The latest issue of “Forest Cover“, the newsletter of the Global Forest Coalition includes several articles about REDD. Miguel Lovera, GFC chairperson suggests chanting “stop the fraud now” might be the best strategy to follow in the run-up to the Climate COP in Copenhagen in 2009:

WE all thought that REDD was an acronym that stood for Reduced Emissions from Deforestation and Degradation, but now we have evidence that it is a color invented by climate ‘experts’ to induce a hypnotic trance in policy makers and other world leaders, prompting them to engage in an endeavor that could actually increase emissions of greenhouse gases, in the name of climate change mitigation. The powerful of the world are going to ensure that the communities that own and live from the forests will not produce any greenhouse gas emissions: that right is reserved for those who pay to continue their polluting activities. This hypnosis also ensures the amnesia necessary to obliterate the fact that the FCCC already compels them to conserve forests and avoid the greenhouse gas emissions caused by deforestation (in Article 4.1 (d)).

The effectiveness of this hypnotic trance was proven recently at the UNFCCC’s Ad Hoc Workign Group on Long-term Cooperative Action, in Accra in August, where bureaucrats gave a green light to the proliferation of all osrts of emission offsetting projects financed by the World Bank’s Forest Carbon Partnership Facility, provided they are huge and that landowners can finance the onerous transaction costs.

GFC’s Simone Lovera compares REDD to another proposed solution to climate change: agrofuels. She describes REDD as “another disaster in the making”. REDD is a “fairytale about a simple solution to climate change”. While REDD proponents admit that there might be negative side effects for Indigenous Peoples and biodiversity, these are to be addressed not by rules or conditions, but by voluntary guidance, voluntary standards and certification systems. The UNEP-funded Mau forest project in Kenya illustrates the scale of the problems:

The UNEP-funded Mau forest project in Kenya has added yet another case to the list of carbon offset projects triggering serious human rights violations: the Mau forest was made ‘ready’ for this carbon offset project by forceful and often violent eviction of its inhabitants, including the Indigenous Ogiek People. These evictions shocked even the Kenyan parliament, which has called on the local authorities, UNEP’s partners in the project, to halt the evictions immediately, as they added to the already serious problem of internally displaced persons.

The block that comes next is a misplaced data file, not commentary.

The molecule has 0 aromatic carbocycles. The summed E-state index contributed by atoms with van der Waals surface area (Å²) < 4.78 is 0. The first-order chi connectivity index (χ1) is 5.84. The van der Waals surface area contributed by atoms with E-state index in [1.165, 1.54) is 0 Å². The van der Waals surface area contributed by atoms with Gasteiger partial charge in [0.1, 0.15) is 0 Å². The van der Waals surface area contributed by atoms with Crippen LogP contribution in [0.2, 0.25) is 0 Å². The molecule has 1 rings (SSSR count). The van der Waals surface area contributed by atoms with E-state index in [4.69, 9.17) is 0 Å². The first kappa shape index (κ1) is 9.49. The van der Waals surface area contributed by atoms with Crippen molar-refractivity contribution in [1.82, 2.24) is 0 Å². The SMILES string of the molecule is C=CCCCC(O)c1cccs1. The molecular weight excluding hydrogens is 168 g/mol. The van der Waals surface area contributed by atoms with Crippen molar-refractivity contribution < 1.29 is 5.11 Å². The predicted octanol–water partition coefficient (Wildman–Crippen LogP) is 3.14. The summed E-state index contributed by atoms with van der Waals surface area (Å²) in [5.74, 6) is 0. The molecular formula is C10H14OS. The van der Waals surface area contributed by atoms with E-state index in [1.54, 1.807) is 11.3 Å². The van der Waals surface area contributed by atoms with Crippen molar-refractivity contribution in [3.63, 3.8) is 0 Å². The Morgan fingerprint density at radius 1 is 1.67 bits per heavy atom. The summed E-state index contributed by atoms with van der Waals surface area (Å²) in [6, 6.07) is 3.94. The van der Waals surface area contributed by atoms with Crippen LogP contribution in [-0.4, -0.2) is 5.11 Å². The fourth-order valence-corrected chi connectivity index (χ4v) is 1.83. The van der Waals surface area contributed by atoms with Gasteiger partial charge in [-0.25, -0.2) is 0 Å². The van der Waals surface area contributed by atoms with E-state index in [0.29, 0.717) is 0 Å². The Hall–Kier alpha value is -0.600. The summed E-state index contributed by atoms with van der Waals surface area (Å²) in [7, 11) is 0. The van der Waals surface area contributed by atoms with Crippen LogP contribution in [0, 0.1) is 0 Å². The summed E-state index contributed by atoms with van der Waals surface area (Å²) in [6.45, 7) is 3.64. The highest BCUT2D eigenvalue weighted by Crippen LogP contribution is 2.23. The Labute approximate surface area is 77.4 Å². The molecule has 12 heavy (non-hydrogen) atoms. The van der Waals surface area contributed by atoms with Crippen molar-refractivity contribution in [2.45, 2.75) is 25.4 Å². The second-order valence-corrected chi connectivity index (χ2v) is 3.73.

Further problems include the role of the World Bank, which refuses to give any guarantee that its Forestry Investment Program will not be used to finance the spread of industrial tree plantations, allowing companies to claim carbon credits for planting thousands of hectares of monocultures. The UNFCCC definition of forests includes plantations (and even clearcuts, which are “temporarily unstocked areas”). Thus a country could create large “temporarily unstocked areas” by clearcutting forests before replacing them with monocultures, without causing any deforestation, according to UNFCCC.

Another article, by Estebancio Castro Diaz, Global Forest Coalition, Panamá, describes a meeting during the UNFCCC Ad Hoc Working Group in Accra, during which several Indigenous Peoples’ representatives stated that they “would not implement REDD if they had any choice. Indigenous representatives stated that they have always suffered the negative impacts of these kinds of developments in their lands and territories. Furthermore, they expressed the need for full and effective participation of Indigenous Peoples at all levels in the development and implementation of the REDD scheme and its pilot programs in developing countries.”

Since October 2008, Global Witness has been working on a project called “Making the Forest Sector Transparent“. The project has recently released its 2011 Annual Transparency Report, looking at the transparency record in seven countries: Cameroon, Ghana, Liberia, Peru, Ecuador, Guatemala, and the Democratic Republic of Congo.

In each of the countries, Global Witness has formed a partnership with a local NGO and each of these partners in turn supports smaller civil society organisations working at grassroots community level. Each year, the project produces a Report Card for each country. In 2011, the Report Card looks at “20 key indicators on important provisions of the legal and regulatory framework that applies to the forest sector governance”.

The report cards for each country are available by clicking on the countries from the map on the website home page. There are some improvements on paper, such as freedom of information laws enacted by Guatemala, Ecuador, Peru and Liberia. But a press release about the launch of the report notes that none of the forest authorities are meeting their obligations. “These additional commitments currently amount to no more than statements of intent,” says David Young, forest campaigner at Global Witness.



A new report from FERN and the Forest Peoples Programme concludes that the safeguards put in place by the World Bank’s Forest Carbon Partnership (FCPF) are inadequate. The report looks at eight Readiness Preparation Proposals (R-PPs) submitted to the FCPF and finds that FCPF safeguards are not clear and do not conform to the World Bank’s own safeguards.

This is FERN and FPP’s second report focussing on the FCPF. A 2008 report, “Cutting Corners” reviewed the REDD concept notes presented to the FCPF and concluded that the process had been rushed “with little or no consultation with indigenous peoples, local communities or civil society organisations, and failed to meet the Bank’s own standards.”